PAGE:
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Im creating a 8 bit unsigned javascript array:

 var myArray = Uint8Array(64);

Manipulating this array on both client and server, then sending it over a socket.io connection. We are writing a game thus the data sent over the wire as small as possible. as socket.io does not support sending binary data is it worth bothering with javascript typed arrays or should we just use normal javascript arrays? will they still be smaller then a native js array?

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This would depend on what serialisation library / RPC protocol you're using to send the data over the network. –  millimoose Oct 4 '12 at 0:55

1 Answer 1

up vote 5 down vote accepted

NOTE: I will assume that by client you mean the browser. Else, please clarify with more details.

Socket.io does not support binary data, mainly because it offers different transports, and many of them do not support it.

However, native websockets DO support Blobs and ArrayBuffers.

If you really want to go with binary data for efficiency (which, I agree, is the way to go in your case), I think you should consider using websockets instead of socket.io.

The bad:

  • Only ~55% of users browse the web with a browser that supports websockets.
  • You wouldn't have the commodities socket.io offers, such as channels, emit and on methods.

The good:

  • Web sockets API is extremely simple.

  • It will be much more memory efficient. Normally your normal arrays are transferred by first making them a JSON string and then sending them back. This means you're actually sending a string representation of your array! Instead, here you will send the amount of bytes you would expect (in a more predictable manner, without checking string lengths before sending, but in a more "protocol"-ic way if desired).

If you decide to use WS, you could check this: http://www.adobe.com/devnet/html5/articles/real-time-data-exchange-in-html5-with-websockets.html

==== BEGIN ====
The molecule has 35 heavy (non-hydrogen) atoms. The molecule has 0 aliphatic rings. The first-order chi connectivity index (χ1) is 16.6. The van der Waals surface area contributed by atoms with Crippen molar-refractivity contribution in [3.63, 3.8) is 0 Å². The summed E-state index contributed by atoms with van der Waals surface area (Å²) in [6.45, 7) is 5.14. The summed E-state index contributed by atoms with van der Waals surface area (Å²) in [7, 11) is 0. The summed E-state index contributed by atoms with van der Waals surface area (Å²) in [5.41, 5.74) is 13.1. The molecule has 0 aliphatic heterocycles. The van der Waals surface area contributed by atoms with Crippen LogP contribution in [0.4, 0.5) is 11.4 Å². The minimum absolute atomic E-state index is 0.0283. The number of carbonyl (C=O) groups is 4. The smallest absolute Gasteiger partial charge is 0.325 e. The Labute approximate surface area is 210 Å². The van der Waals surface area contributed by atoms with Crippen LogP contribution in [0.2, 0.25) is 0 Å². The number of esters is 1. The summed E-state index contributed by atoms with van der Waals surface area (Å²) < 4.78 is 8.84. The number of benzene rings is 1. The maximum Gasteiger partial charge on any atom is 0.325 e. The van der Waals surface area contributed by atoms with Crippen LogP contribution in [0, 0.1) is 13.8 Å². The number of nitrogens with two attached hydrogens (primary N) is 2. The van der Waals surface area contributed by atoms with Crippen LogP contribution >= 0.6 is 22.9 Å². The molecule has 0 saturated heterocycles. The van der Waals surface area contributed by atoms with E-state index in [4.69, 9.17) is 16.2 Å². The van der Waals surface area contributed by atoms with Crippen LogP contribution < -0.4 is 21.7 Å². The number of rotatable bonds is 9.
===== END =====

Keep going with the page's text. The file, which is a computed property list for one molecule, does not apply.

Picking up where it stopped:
Else you can just go with JSON.

Truth be told, if you still go with JSON for socket.io and "universal" support, enable flash transport too, and disable slower transports if the game requires low latency.

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This is what I figured. Although you we're able to make things clearer. The game is chess... So speed is not sooo important, but I'm writing the game to learn not to write the game. So I'm trying to be efficient as possible. I'm too far down the socket.io road now anyway. Plus as you noted it adds allot of higher level functionality that is nice. –  AndrewMcLagan Oct 4 '12 at 3:08
    
I'm thinking using a JS typed array Even WITHOUT binary sockets will save space, although only a small amount. I'm representing the chess board with Uint8Array(64) as there are 64 squares on a board. There are only 12 possible types of pieces, so I represent them from 1 - 12 and place them in the board array. Then on server and client there is a pieceMap object that relates the piece code to the name of that piece. e.g. { 1: 'BlackKnight', 2: 'WhiteKnight' } –  AndrewMcLagan Oct 4 '12 at 3:14
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It will not save you space compared to a normal array. When sent to the server, it will still be done using JSON and thus will be translated into a string. –  Mamsaac Oct 4 '12 at 3:27
    
Yes, your right but it will be smaller then directly using the names of pieces: ['BlackKnight','whiteKnight'] as this will use less characters. Although typed array or normal json will be the same.. –  AndrewMcLagan Oct 4 '12 at 3:36

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